How to Fix Broken Buttercream

Whether French, Italian or Swiss, meringue buttercreams are a dream to work with— they take on flavor and color well, stand up to storage in the fridge or freezer and achieve a velvety texture like no other frosting can… under the right circumstances, that is.

Meringue buttercreams are intimidating to many cakemakers. Take a look into the Cake Central forums and you’ll see read horror stories of mixers full of a curdled mess. But do not be discouraged! With the right tools, ingredients and troubleshooting methods you’ll fall in love with meringue buttercream too.

What is meringue buttercream? A meringue buttercream is an emulsion of fat and liquid. (For more on buttercream emulsion, check out “Science of Baking” in Volume 4, Issue 1 of Cake Central Magazine.) I’ll leave the technical stuff to the scientists. All you need to know for now is that water and oil don’t mix unless you force them together, as in a delicious vanilla Italian meringue buttercream.

Why does buttercream break? The first potential issue is inconsistent temperature. Both your egg/sugar mixture and your butter must be at the same temperature, and I have found that just slightly warmer than room temperature works best for me. Another issue might be excess liquid. Unwanted liquid can result either from failing to cook your sugar syrup to 238° F (for Italian meringue) or from the addition of fruit or other moist flavorings.

How do you know your buttercream is “broken”? Trust me, you’ll know. If your buttercream breaks, the fat and liquid won’t emulsify, and you’ll be left with a bowl of fat globules that look like cottage cheese with soupy liquid in the bottom. Did I paint a picture of how gross this is? It’s gross. But don’t despair. It can be fixed!

The best cure is prevention. The best plan is to avoid a broken buttercream in the first place. You can do this by using a trusted and tested recipe and following the directions meticulously. This means reading through the recipe from start to finish before you even crack the first egg. Be sure to cook your syrup to 238° F, and add fruit and flavorings a little at a time. Avoid adding a lot of moisture, such as fruit juice. Instead, use extracts, oils or compounds.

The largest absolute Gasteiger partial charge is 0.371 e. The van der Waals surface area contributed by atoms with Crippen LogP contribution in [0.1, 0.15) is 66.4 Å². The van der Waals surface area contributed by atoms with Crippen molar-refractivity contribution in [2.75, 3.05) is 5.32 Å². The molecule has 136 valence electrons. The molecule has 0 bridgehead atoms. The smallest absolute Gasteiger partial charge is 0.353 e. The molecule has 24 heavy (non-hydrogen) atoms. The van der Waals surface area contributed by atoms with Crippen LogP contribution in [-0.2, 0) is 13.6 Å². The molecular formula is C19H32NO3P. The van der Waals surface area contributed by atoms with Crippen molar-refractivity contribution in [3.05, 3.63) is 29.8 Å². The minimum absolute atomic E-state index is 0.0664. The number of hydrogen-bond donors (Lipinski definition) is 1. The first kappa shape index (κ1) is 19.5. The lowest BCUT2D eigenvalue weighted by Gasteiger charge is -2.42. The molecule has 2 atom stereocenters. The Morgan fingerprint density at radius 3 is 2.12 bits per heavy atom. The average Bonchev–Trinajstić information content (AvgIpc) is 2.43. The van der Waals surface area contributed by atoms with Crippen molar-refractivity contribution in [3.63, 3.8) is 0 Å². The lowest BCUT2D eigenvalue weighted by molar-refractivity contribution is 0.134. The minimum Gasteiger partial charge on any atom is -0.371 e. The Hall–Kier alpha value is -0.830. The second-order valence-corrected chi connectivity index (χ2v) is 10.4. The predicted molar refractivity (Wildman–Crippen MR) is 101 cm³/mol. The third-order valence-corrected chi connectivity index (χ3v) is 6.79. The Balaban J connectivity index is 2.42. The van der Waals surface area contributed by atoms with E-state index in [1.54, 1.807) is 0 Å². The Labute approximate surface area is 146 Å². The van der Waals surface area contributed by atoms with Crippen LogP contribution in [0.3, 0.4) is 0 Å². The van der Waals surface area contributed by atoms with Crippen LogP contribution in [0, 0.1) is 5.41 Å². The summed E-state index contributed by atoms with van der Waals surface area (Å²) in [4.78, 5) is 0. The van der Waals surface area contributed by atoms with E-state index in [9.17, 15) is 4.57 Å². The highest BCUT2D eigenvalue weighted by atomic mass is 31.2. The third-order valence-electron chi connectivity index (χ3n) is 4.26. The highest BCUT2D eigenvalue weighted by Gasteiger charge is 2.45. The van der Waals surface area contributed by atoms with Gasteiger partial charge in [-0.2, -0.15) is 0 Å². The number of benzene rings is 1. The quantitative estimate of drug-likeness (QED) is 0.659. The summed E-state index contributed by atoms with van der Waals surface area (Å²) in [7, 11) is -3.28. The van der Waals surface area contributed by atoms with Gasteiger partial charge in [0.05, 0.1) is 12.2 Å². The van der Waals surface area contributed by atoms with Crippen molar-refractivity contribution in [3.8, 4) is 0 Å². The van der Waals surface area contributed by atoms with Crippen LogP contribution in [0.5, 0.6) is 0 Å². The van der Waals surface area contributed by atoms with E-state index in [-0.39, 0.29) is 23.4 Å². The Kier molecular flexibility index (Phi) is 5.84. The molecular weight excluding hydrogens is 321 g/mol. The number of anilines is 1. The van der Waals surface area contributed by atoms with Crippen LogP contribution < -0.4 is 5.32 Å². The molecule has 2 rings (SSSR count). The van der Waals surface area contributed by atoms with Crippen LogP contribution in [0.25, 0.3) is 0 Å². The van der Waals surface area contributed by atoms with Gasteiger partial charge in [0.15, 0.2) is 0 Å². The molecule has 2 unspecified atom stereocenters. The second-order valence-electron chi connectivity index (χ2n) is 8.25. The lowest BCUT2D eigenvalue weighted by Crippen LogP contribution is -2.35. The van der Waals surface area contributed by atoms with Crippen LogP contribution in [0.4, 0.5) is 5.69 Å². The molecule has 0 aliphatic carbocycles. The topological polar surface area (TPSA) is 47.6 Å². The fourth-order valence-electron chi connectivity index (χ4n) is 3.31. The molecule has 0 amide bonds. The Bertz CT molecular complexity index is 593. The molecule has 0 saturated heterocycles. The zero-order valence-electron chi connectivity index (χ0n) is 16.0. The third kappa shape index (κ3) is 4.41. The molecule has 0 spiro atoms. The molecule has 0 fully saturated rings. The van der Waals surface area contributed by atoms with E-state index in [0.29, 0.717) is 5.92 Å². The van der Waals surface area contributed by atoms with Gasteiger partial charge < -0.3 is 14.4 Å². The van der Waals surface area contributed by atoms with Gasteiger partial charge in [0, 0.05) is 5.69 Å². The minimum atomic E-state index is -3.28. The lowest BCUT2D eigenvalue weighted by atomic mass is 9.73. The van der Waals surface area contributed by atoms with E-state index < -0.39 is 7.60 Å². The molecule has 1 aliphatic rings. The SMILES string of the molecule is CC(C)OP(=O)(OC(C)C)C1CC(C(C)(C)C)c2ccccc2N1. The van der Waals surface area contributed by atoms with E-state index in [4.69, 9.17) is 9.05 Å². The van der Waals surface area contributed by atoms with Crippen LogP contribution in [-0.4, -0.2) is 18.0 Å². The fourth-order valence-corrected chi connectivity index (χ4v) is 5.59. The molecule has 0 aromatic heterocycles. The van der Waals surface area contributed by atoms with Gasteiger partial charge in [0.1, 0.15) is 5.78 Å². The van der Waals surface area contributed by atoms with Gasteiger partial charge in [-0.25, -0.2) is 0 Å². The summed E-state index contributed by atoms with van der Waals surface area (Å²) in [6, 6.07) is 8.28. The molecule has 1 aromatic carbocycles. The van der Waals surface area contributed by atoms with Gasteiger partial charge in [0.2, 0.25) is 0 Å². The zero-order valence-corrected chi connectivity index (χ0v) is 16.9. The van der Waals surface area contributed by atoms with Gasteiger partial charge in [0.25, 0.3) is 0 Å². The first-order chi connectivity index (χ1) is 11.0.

The Fix. Broken buttercream happens to the best of us, even when you’ve made the same buttercream 1000 times. Here’s how to get yourself back on track:

Step 1: Try mixing it a little longer and see if it comes together on its own.
Step 2: If it doesn’t come together with additional mixing, scoop out a cup of curdled mixture and microwave 5 to 10 seconds, until melted but not hot.
Step 3: Pour melted buttercream into the mixer while on medium speed and whip until combined. This works everytime.

Alternatively, for those braver souls, you can whip on medium speed with a torch against the side of the bowl, until the outside edge of your buttercream is slightly melted. Then whip until combined.

Don’t give up. I can’t overstate the benefits of using a meringue buttercream, and I encourage you to give it a try. Check out these helpful resources to get started:

Swiss Meringue Buttercream Recipe – SMBC

How to Ice & Smooth a Cake with Swiss Meringue Buttercream

Comments (12)

on

Your details have persuaded me to give SMBC a 2nd try. Never heard about the heating of a bit of SMBC & adding it back to re-blend. Thanks!!

on

I love using swiss meringue buttercream...but i can seem to color it...like if the gel coloring doesn't incorporate well to the smbc...is there something i'm doing wrong? Should i use powdered food coloring instead? Thank for all your advice :)

on

Gel coloring is water based. It doesn't adhere well to the high-fat content. Stick with lighter buttercream colors when tinting or try using an oil-coloring, like those used for melting chocolates.

on

Please help, I can't get past heating the egg whites and sugar. They turn into scrambled eggs. What am I doing wrong?

on

Thanks for the directions on fixing broken buttercream - worked like a charm. Pretty sure I squealed like a child when it came back together!!!! thank you so much!

on

You indicate egg whites should be cooked to 238 but the video you link to says 160. thats quite a difference!? 

And the ads at the bottom of the video are impossible to close so cant see the written instructions.... 


on

Dara1974. You have to keep mixing with a wisk as you are heating  your egg whites and sugar, if not........scrambled eggs!

on

@bern25, the sugar syrup in IMBC gets cooked to 238 degrees F, not the eggs. In a SMBC, you heat the eggs and sugar together to 160 degrees. Although they use the same ingredients, the Italian and Swiss methods are very different. Be sure you thoroughly read through the recipe before beginning and prepare your mise en place with meticulous detail.

on

OMG.!! Just this morning I had to ice cupcakes to take to work. My btrcrm was in the freezer and I put it in the microwave to soften up so I could beat it back into it's lovelyness ;)!! ..............I left it in a couple of seconds toooooooooooooooo long! I tried to beating it and nothing happened it just thickened into something less soupy. I put it back into the freezer, beat back into the lovelyness it once was, iced those cupcakes and the client was oh so very happy. 


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